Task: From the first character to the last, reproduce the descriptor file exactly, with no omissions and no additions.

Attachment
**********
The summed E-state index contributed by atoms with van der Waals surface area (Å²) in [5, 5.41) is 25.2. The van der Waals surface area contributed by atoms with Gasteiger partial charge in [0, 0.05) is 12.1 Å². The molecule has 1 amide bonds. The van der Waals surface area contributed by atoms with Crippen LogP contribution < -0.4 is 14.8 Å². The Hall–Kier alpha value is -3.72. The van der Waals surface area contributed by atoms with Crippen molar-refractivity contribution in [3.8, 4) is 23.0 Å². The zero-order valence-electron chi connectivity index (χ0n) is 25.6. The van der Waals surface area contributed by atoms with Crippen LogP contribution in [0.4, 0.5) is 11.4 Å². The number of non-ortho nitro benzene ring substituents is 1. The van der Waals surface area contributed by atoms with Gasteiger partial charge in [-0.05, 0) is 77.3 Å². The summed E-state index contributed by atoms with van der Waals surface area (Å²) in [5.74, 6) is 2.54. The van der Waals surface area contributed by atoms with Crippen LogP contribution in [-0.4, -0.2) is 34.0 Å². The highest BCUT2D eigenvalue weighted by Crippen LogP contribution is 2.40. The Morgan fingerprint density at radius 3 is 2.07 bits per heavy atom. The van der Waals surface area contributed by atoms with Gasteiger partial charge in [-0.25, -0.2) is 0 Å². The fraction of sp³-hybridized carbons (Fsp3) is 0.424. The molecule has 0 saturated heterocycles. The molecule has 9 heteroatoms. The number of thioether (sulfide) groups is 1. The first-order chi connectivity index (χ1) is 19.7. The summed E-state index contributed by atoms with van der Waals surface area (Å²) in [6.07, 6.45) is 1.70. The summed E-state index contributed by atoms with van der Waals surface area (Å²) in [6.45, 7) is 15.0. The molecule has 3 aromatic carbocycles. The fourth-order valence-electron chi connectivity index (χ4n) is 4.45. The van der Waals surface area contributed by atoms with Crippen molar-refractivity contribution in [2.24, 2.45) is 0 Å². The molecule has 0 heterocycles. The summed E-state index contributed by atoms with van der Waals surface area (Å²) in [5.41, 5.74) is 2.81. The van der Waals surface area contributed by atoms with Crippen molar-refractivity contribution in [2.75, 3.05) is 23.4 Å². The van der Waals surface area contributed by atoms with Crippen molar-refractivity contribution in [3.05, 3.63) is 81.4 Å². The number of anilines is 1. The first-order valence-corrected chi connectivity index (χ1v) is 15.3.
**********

The summed E-state index contributed by atoms with van der Waals surface area (Å²) in [5, 5.41) is 25.2. The van der Waals surface area contributed by atoms with Gasteiger partial charge in [0, 0.05) is 12.1 Å². The molecule has 1 amide bonds. The van der Waals surface area contributed by atoms with Crippen LogP contribution < -0.4 is 14.8 Å². The Hall–Kier alpha value is -3.72. The van der Waals surface area contributed by atoms with Crippen molar-refractivity contribution in [3.8, 4) is 23.0 Å². The zero-order valence-electron chi connectivity index (χ0n) is 25.6. The van der Waals surface area contributed by atoms with Crippen LogP contribution in [0.4, 0.5) is 11.4 Å². The number of non-ortho nitro benzene ring substituents is 1. The van der Waals surface area contributed by atoms with Gasteiger partial charge in [-0.05, 0) is 77.3 Å². The summed E-state index contributed by atoms with van der Waals surface area (Å²) in [5.74, 6) is 2.54. The van der Waals surface area contributed by atoms with Crippen LogP contribution in [-0.4, -0.2) is 34.0 Å². The highest BCUT2D eigenvalue weighted by Crippen LogP contribution is 2.40. The Morgan fingerprint density at radius 3 is 2.07 bits per heavy atom. The van der Waals surface area contributed by atoms with Gasteiger partial charge in [-0.25, -0.2) is 0 Å². The fraction of sp³-hybridized carbons (Fsp3) is 0.424. The molecule has 0 saturated heterocycles. The molecule has 9 heteroatoms. The number of thioether (sulfide) groups is 1. The first-order chi connectivity index (χ1) is 19.7. The summed E-state index contributed by atoms with van der Waals surface area (Å²) in [6.07, 6.45) is 1.70. The summed E-state index contributed by atoms with van der Waals surface area (Å²) in [6.45, 7) is 15.0. The molecule has 3 aromatic carbocycles. The fourth-order valence-electron chi connectivity index (χ4n) is 4.45. The van der Waals surface area contributed by atoms with Crippen molar-refractivity contribution in [2.24, 2.45) is 0 Å². The molecule has 0 heterocycles. The summed E-state index contributed by atoms with van der Waals surface area (Å²) in [5.41, 5.74) is 2.81. The van der Waals surface area contributed by atoms with Crippen molar-refractivity contribution in [2.75, 3.05) is 23.4 Å². The van der Waals surface area contributed by atoms with Crippen molar-refractivity contribution in [3.05, 3.63) is 81.4 Å². The number of anilines is 1. The first-order valence-corrected chi connectivity index (χ1v) is 15.3.